Melvin Mania

Now brewed in Bellingham

Wednesday, December 13, 2017

If you felt an unusual exuberance in the vicinity of the Fountain District late last week, it was likely radiating from Melvin Brewery.

Thursday saw the release of Melvin’s first Bellingham-brewed beers—indeed the first beers they’ve brewed outside of their home base in western Wyoming—and the response among local hopheads was overwhelming. It was standing-room-only in their bustling taproom as the citizenry welcomed the latest brews to the Bellingham scene by quaffing $3 pints late into the frosty night.

Melvin Brewing has a cult following among the beer cognoscenti, especially West Coast-style India Pale Ale lovers, for their irreverent attitude, bold brewing techniques and what general manager David Powers describes as their “unprecedented density levels of hops, more hops than anybody else in the world.”

The Melvin crew burst on the scene by winning several medals at the 2012 Great American Beer Festival, besting more established breweries with a gold medal for their Melvin 2x4 IPA and a silver for their Cherry Bomb beer.

“Nobody had ever heard of us, and to take home the two most coveted awards in the entire beer industry was surreal,” founder Jeremy Tofte recounted in an interview.

Melvin Brewing traces its humble beginnings to the remote ski town of Jackson, Wyoming. In 2009, Tofte began experimenting with a small 20-gallon brew setup in the back of his popular Thai Me Up restaurant. As their reputation grew, they built a full-scale brewing facility in Alpine, Wyoming.

Melvin’s arrival to the City of Subdued Excitement last summer caused a regional stir, generating hordes of ‘Hamsters, customers from Seattle, the Skagit Valley, and British Columbia, and a Seattle Times headline that read, “The best brewery to open in Washington state this year is finally here.”

If it seems odd that Melvin’s first expansion out of Wyoming would land in Bellingham instead of a larger beer-crazed city like Portland, Denver, or Seattle, consider its local roots.

Tofte grew up in Mount Vernon and spent formative years snowboarding at the Mt. Baker Ski Area. He started working for his father’s Western Washington beer distribution company at the age of eight.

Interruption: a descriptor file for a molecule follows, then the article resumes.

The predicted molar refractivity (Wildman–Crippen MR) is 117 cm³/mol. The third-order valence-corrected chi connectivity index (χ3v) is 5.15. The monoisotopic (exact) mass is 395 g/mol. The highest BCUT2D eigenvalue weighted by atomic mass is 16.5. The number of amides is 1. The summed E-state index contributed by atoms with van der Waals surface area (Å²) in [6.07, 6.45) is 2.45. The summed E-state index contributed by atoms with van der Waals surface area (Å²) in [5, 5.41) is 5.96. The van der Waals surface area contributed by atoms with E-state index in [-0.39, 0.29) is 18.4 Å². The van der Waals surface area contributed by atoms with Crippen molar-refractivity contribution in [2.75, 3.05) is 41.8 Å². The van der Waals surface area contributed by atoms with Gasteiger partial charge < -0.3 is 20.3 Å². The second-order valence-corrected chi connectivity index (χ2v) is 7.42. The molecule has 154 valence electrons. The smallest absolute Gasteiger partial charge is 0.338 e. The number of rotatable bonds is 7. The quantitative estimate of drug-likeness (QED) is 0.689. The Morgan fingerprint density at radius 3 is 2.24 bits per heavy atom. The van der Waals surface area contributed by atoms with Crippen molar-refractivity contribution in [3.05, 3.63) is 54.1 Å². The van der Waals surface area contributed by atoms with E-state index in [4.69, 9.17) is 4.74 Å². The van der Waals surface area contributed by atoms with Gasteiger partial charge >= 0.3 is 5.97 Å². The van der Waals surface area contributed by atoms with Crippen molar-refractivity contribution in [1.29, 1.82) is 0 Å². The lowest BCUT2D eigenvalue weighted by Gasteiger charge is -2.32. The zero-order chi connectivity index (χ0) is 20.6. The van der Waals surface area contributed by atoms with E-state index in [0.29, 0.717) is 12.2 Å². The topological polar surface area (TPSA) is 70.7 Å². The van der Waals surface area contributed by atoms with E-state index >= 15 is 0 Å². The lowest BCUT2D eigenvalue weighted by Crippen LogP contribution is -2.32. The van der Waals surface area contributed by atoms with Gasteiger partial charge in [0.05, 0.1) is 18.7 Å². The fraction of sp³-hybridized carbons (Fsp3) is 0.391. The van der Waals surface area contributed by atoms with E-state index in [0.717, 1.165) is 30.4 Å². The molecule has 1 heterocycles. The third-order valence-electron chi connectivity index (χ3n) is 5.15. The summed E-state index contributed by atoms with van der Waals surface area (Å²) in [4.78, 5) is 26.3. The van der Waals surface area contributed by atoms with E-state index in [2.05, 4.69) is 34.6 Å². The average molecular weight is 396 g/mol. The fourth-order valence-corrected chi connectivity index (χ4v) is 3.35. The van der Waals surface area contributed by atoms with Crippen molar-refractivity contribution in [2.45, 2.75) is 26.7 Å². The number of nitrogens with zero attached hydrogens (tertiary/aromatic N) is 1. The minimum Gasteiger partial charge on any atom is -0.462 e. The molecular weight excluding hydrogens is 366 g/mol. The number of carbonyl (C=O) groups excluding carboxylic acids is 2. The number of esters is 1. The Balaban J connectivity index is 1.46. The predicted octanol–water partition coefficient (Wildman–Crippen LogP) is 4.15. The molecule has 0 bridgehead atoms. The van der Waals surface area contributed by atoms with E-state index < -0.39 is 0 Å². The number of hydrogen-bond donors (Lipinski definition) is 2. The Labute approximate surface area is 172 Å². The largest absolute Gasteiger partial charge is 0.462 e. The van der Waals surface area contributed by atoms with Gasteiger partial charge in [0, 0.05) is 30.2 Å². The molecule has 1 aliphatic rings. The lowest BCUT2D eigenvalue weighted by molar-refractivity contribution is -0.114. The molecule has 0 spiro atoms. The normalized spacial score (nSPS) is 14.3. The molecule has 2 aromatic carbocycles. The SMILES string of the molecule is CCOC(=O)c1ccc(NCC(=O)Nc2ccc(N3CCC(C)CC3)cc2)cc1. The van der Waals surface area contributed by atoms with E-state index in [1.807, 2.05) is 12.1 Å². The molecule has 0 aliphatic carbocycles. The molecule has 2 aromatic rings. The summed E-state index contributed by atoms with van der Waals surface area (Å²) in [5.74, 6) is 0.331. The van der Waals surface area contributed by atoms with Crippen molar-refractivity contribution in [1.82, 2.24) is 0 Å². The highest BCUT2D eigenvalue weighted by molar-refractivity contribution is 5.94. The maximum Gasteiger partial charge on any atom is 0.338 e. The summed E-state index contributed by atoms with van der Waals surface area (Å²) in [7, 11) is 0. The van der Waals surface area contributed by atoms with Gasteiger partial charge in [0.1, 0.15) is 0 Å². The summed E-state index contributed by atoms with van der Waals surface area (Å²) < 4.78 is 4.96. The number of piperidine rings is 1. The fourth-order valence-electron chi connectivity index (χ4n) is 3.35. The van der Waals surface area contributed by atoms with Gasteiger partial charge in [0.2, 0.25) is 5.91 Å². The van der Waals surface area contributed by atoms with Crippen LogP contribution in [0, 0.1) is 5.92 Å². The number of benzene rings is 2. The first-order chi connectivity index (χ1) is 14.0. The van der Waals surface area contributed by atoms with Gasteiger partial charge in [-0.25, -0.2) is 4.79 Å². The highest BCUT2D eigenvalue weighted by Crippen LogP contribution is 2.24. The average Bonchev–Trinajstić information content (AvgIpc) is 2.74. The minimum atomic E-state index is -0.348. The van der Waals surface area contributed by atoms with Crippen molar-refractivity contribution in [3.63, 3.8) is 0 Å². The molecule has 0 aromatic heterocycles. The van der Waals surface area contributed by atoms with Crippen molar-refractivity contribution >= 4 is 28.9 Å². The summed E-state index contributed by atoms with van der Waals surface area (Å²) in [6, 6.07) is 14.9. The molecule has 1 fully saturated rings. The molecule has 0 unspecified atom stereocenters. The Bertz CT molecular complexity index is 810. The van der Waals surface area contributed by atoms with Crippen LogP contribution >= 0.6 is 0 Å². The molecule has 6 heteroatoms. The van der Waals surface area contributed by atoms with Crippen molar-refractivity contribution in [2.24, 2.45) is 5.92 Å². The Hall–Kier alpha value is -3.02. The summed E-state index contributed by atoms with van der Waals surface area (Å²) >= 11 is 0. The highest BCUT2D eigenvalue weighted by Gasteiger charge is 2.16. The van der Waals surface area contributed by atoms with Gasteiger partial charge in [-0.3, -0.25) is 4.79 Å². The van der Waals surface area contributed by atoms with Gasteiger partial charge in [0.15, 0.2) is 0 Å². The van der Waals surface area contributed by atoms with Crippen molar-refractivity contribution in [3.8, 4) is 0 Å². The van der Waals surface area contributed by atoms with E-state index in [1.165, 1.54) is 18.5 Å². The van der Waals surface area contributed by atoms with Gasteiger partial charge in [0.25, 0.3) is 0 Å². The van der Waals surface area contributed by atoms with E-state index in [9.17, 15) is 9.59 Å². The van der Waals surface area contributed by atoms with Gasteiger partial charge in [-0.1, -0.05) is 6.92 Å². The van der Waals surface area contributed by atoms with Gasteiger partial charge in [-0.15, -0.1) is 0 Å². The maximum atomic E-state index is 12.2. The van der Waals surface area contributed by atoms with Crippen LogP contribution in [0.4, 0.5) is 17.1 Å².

His pursuit of powder and tasty brews eventually led him to Bend, Oregon—with its champagne-light snow and legendary Deschutes Brewery—and then on to Jackson Hole.

Melvin’s arrival in Bellingham then is the story of Tofte circling back toward home.

A tour of the new seven-barrel brewing facilities below the taproom revealed a large walk-in cooler, pallets stacked high with hops and malts and four gleaming fermenters, each labeled with the name of a different Scandinavian mythological figure: Freja, Odin, Embla, and Loki.

Brewmaster David Meadows stood among the new brewing equipment Thursday night with a large smile and a pint in hand, waxing philosophical on esoteric topics such as the outer space origins of yeast, the Bible as a misunderstood brewing manual, and the research of Dr. Masura Emoto on the effects of human consciousness on the molecular structure of water.

Meadows, who holds a degree in technology of malting and brewing, spent 30 years in Sweden learning European brewing techniques and opened his first brewery in Stockholm in 2005. His knowledge of the history of brewing beer is vast, and his time overseas taught him how different locales produce different qualities in beer—the malts of Heidelberg, the water of the Pilsen River, how the geology and geography of the land produce different flavors and feelings.

That’s why he’s excited about this new venture in the Fourth Corner, the 351st brew system on his resume. He raves about the quality of the local Nooksack-sourced water—“it’s so soft!”—as well as the ready access to some of the world’s best hops from Eastern Washington and heirloom varieties of malts from Skagit Valley Malting.

“Beer, like wine, should reflect the place it is made, and I’m really excited about discovering the terroir of my new home,” he says.

“We’re not here to say ‘We’re the best’,” concludes general manager Powers. “We’re here to contribute to this amazing Bellingham beer community.”


Meet Melvin’s new Bellingham-brewed beers

•Block Away Brown, nutty and smooth with a dry, sweet finish: 6.3% ABV

•MBR, Melvin’s take on a light Blue Ribbon-style beer, with high chugabililty factor: 4.7% ABV

• Peaches Innit, a white pale ale infused with white peach puree: 5.4% ABV

• Mellvingham IPA, loaded with more than five pounds of hops per barrel: 7.4% ABV

Future brews will include an American stout, a Danish red lager, a pilsner, and Swedish-style beers. Meadows is also excited about experimenting with hardwood barrel fermenting, using local fruit and honey to conjure up new varietals. “Wild barrel is the future,” he says.

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